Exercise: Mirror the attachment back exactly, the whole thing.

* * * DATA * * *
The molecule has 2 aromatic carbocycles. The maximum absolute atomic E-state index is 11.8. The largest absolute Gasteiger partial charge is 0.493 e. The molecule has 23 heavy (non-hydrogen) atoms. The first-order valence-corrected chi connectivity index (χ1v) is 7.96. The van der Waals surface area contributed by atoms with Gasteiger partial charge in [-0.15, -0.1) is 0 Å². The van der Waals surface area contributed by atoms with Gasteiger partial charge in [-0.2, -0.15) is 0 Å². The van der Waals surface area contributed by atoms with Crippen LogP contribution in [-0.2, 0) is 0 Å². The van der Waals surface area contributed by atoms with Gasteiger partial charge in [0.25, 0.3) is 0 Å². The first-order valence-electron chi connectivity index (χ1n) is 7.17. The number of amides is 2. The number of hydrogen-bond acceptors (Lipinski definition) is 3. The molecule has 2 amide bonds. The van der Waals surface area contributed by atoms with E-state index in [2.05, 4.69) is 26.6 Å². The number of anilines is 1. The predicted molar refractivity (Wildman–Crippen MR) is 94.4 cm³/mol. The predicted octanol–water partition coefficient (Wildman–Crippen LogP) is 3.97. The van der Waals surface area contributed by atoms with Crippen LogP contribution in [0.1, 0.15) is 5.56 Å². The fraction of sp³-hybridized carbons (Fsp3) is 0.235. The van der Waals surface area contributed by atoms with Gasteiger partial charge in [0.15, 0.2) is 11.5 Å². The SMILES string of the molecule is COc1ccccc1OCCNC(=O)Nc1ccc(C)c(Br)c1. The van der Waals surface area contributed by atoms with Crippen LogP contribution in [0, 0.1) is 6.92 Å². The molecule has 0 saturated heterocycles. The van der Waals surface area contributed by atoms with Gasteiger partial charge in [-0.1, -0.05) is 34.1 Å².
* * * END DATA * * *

The molecule has 2 aromatic carbocycles. The maximum absolute atomic E-state index is 11.8. The largest absolute Gasteiger partial charge is 0.493 e. The molecule has 23 heavy (non-hydrogen) atoms. The first-order valence-corrected chi connectivity index (χ1v) is 7.96. The van der Waals surface area contributed by atoms with Gasteiger partial charge in [-0.15, -0.1) is 0 Å². The van der Waals surface area contributed by atoms with Gasteiger partial charge in [-0.2, -0.15) is 0 Å². The van der Waals surface area contributed by atoms with Crippen LogP contribution in [-0.2, 0) is 0 Å². The van der Waals surface area contributed by atoms with Gasteiger partial charge in [0.25, 0.3) is 0 Å². The first-order valence-electron chi connectivity index (χ1n) is 7.17. The number of amides is 2. The number of hydrogen-bond acceptors (Lipinski definition) is 3. The molecule has 2 amide bonds. The van der Waals surface area contributed by atoms with E-state index in [2.05, 4.69) is 26.6 Å². The number of anilines is 1. The predicted molar refractivity (Wildman–Crippen MR) is 94.4 cm³/mol. The predicted octanol–water partition coefficient (Wildman–Crippen LogP) is 3.97. The van der Waals surface area contributed by atoms with Crippen LogP contribution in [0.1, 0.15) is 5.56 Å². The fraction of sp³-hybridized carbons (Fsp3) is 0.235. The van der Waals surface area contributed by atoms with Gasteiger partial charge in [0.15, 0.2) is 11.5 Å². The SMILES string of the molecule is COc1ccccc1OCCNC(=O)Nc1ccc(C)c(Br)c1. The van der Waals surface area contributed by atoms with Crippen LogP contribution in [0, 0.1) is 6.92 Å². The molecule has 0 saturated heterocycles. The van der Waals surface area contributed by atoms with Gasteiger partial charge in [-0.1, -0.05) is 34.1 Å².